Every day I see new and incredibly innovative new products (many of which couldn't exist without the package). Take the fresh produce category for example. Pre-washed, ready to eat carrots in a bag are not produced by a simple process. People are astounded when I explain to them exactly what makes this product work. Kids especially just take it for granted. Carrots plus bag – for them, it’s a fact of life. This entire category didn't exist 10 years ago, now it’s one of the most important and profitable supermarket areas. This category works because the package makes it happen.

When speaking at a university recently, I mentioned the Tylenol package incident. Guess what I got. I got blank stares from a generation of students too young to remember pre-tamper evident lids. They did not realize the Tylenol incident spawned a whole new category of tamper evident materials and packaging. Again, something the average consumer misconstrues--products have seals and tabs to make them difficult to get into. Product integrity drove the innovation packaging that makes up this entire category of packaging materials.

As I travel the world, I am reminded that many of the packaging innovations that exist in the U.S. aren't available in other countries. In fact there are many countries where the whole foodservice category simply doesn't exist. Imagine, No Grab and Go, No Ready to Eat, No Ready to Serve, no HMR-Home Meal Replacement.... Where would we be without this category of packaged products? We’d spend much more time in the kitchen for sure, so cooks should take notice.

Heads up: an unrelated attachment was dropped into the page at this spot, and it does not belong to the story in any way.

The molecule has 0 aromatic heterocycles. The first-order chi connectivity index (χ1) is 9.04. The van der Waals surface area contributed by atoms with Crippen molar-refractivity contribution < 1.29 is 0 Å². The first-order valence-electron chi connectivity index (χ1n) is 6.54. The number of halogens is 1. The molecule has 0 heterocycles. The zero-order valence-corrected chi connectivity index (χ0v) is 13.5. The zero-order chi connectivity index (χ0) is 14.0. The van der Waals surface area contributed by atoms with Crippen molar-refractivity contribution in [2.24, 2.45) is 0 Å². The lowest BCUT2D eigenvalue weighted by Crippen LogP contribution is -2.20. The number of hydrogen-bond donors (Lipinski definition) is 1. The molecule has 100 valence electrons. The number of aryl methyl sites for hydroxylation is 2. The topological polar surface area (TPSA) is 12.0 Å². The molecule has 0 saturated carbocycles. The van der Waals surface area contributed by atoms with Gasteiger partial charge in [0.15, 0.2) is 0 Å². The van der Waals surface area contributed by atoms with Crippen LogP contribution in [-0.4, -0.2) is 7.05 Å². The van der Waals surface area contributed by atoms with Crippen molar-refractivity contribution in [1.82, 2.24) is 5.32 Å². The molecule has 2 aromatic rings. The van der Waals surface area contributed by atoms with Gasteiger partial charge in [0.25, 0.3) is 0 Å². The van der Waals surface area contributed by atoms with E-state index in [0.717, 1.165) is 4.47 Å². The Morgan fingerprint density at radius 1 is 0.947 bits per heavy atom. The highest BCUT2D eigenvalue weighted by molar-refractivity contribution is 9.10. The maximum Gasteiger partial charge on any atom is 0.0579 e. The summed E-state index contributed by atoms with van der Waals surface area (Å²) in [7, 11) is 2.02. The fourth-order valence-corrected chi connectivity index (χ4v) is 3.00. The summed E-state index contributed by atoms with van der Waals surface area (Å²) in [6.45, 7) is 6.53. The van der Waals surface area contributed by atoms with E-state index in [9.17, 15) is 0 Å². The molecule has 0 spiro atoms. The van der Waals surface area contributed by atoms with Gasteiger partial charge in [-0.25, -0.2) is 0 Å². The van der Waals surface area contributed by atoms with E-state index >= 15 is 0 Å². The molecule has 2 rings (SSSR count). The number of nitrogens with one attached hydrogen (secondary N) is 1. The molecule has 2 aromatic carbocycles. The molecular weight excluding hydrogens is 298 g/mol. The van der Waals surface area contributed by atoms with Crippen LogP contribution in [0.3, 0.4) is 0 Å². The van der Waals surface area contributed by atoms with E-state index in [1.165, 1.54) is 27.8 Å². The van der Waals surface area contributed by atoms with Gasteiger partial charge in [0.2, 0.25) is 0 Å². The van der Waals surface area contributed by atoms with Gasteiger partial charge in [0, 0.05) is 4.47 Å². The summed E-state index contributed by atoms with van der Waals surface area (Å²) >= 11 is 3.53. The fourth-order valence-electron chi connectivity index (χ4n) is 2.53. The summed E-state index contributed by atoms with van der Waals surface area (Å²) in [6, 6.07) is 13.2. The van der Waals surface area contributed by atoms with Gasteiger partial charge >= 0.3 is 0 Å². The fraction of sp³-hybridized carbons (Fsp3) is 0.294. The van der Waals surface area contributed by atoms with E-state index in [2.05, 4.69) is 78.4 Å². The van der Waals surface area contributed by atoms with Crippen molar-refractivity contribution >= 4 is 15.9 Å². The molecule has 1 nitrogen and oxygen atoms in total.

We expect things packaged to be “PrePared.” When you examine the supermarket, this category is exploding. Preseasoned, precooked, premeasured, the list goes on. Pre-something foods have surpassed the plain meat category. Once again, it’s the packaging that does all the work to make this category possible and successful.

Next time you visit a supermarket, consider what products couldn't exist without a package. One of my favorite tricks with students is to send around a bag of smashed potato chips or a broken egg. That opens a lot of eyes. A simple egg carton, mull over how that has evolved over the years. The materials, the shape, the number of eggs per carton have all evolved. It’s amazing. Even the most common items require a package of some sophistication.

Many of the latest packaging innovations have been developed as a result of a need. Tamper evident and anti-counterfeit are two examples that come to mind. All those holographic seals and packages you can't get into exist for a reason. That's what most people fail to realize. The inherent problems in opening a package exist for protection – the product’s or ours.
Consider where we would be in any disaster relief effort without packaging, no food no water no medical supplies. All of these items are transported in some type of packaging.

So the next time you want to give packaging a bad "wrap” think about how you would shop, eat and just plain exist without packaging.